Opioids contribute no measurable benefit to quality of life or depression for patients with osteoarthritis (OA), although they provide a small benefit in pain and function after 2 to 12 weeks of treatment, according to new research presented at the 2019 ACR/ARP Annual Meeting.
Interestingly, strong opioids were associated with consistently worse pain relief benefits and a greater risk of any safety-related outcome than weak opioids in this meta-analysis.
Opioids, long prescribed for chronic pain, have many safety concerns. The lack of information about opioids’ efficacy for OA pain relief, and no clear delineation between overall efficacy and safety between strong and weak opioids, prompted the study.
“Given the current controversy regarding the use of opioids in chronic pain, we wanted to delve deeper into the efficacy and safety profiles of oral opioid drugs in osteoarthritis patients. Temporal assessments can reveal peak periods of efficacy and can provide clinicians with a blueprint for optimal durations of treatment regimens,” said Raveendhara R. Bannuru MD, PhD, FAGE, director of the Center for Treatment Comparison and Integrative Analysis at Tufts Medical Center in Boston and the study’s lead author.
“Our study also provides an important update to the evidence body by evaluating patient reported outcomes of quality of life, depression and sleep that are relevant to clinicians and patients alike.”
The study included meta-analyses of pain and function at 2, 4, 8, and 12 weeks. It also analyzed relevant safety outcomes for all opioids, as well as strong versus weak opioids. The researchers searched MEDLINE and the Cochrane Database from inception to April 2019, and actively sought unpublished data. They included placebo-controlled, randomized controlled trials assessing the efficacy and/or safety of FDA-approved opioids in patients with knee and/or hip OA
The 23 randomized controlled trials in the analysis included 11,402 participants, 64% of whom were female. The participants’ ranged in age from 54 to 67 years, with a body mass index (BMI) ranging from 28 to 34. All trials included in the study were of moderate quality, and potential attrition bias was the primary methodologic concern.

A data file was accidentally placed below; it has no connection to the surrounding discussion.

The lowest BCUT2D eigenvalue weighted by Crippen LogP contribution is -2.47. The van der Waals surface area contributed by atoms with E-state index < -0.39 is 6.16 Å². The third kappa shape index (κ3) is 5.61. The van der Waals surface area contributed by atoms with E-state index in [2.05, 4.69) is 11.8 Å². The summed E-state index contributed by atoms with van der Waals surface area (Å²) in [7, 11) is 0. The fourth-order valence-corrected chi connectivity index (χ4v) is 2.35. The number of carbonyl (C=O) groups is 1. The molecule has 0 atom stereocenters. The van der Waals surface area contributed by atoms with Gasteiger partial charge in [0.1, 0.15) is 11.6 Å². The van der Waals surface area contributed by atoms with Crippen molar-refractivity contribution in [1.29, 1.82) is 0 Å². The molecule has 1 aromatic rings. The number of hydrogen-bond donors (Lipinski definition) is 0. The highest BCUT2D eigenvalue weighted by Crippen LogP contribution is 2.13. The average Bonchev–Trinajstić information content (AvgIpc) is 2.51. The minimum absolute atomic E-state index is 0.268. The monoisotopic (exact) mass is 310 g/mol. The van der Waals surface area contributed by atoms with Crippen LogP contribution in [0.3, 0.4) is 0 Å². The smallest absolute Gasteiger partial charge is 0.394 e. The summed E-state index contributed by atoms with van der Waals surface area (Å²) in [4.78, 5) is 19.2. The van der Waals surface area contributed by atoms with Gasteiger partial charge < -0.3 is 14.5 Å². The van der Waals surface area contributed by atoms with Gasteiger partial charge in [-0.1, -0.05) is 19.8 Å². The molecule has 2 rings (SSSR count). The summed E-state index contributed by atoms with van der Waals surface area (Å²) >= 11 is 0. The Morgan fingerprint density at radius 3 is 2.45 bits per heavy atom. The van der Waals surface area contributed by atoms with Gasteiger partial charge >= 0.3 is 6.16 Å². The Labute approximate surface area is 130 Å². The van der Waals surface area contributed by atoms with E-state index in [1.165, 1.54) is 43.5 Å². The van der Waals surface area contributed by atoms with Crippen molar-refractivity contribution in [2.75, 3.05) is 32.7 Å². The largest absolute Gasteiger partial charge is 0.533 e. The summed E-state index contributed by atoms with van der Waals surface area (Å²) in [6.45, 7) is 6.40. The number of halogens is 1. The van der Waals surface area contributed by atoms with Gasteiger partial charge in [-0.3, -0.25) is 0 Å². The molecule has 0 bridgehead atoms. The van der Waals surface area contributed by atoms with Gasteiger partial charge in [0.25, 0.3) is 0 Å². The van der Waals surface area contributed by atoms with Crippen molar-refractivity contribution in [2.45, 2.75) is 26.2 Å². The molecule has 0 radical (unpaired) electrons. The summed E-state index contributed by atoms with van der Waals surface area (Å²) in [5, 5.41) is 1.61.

Overall, the results showed that opioids demonstrated small, statistically significant benefits on pain at each time point. Similarly, the researchers observed small, statistically significant effects on function at 2, 4, 8, and 12 weeks. Opioids had no impact on quality of life or depression.
Strong opioids consistently conferred smaller benefits on pain than weak opioids, the study authors found. Although results of meta-regression exploring dose effects revealed a relevant relationship between opioid dosage, or morphine equivalency, and the magnitude of pain relief, participants receiving strong opioids were nearly twice as likely to discontinue due to adverse events than those receiving weak/intermediate opioids.
One reason may have been that many participants who received strong opioids were unable to achieve the optimal therapeutic dose as a result of attrition related to a lack of tolerability. Strong opioids overall showed a consistently worse safety profile than weak opioids, particularly drug withdrawal symptoms and discontinuations due to adverse events.
“Strong opioids’ underperformance was the study’s most interesting finding, and likely due to the relationship between pain relief and tolerability of opioids based on dose,” Dr. Bannuru said. “We observed a relevant relationship between morphine dose equivalency and the magnitude of pain relief at the final follow-up.
“However, the relative risk of discontinuation due to adverse events among participants receiving strong opioids was nearly twice that of participants receiving weak opioids. These results suggest that many people who receive strong opioids may be unable to achieve the optimal therapeutic dose due to a lack of tolerability.”
Osani M, Lohmander S, Bannuru R. Is There Any Role for Opioids in the Management of OA? (Abstract 910). Presented at the 2019 ACR/ARP Annual Meeting, November 8-13, Atlanta, Georgia.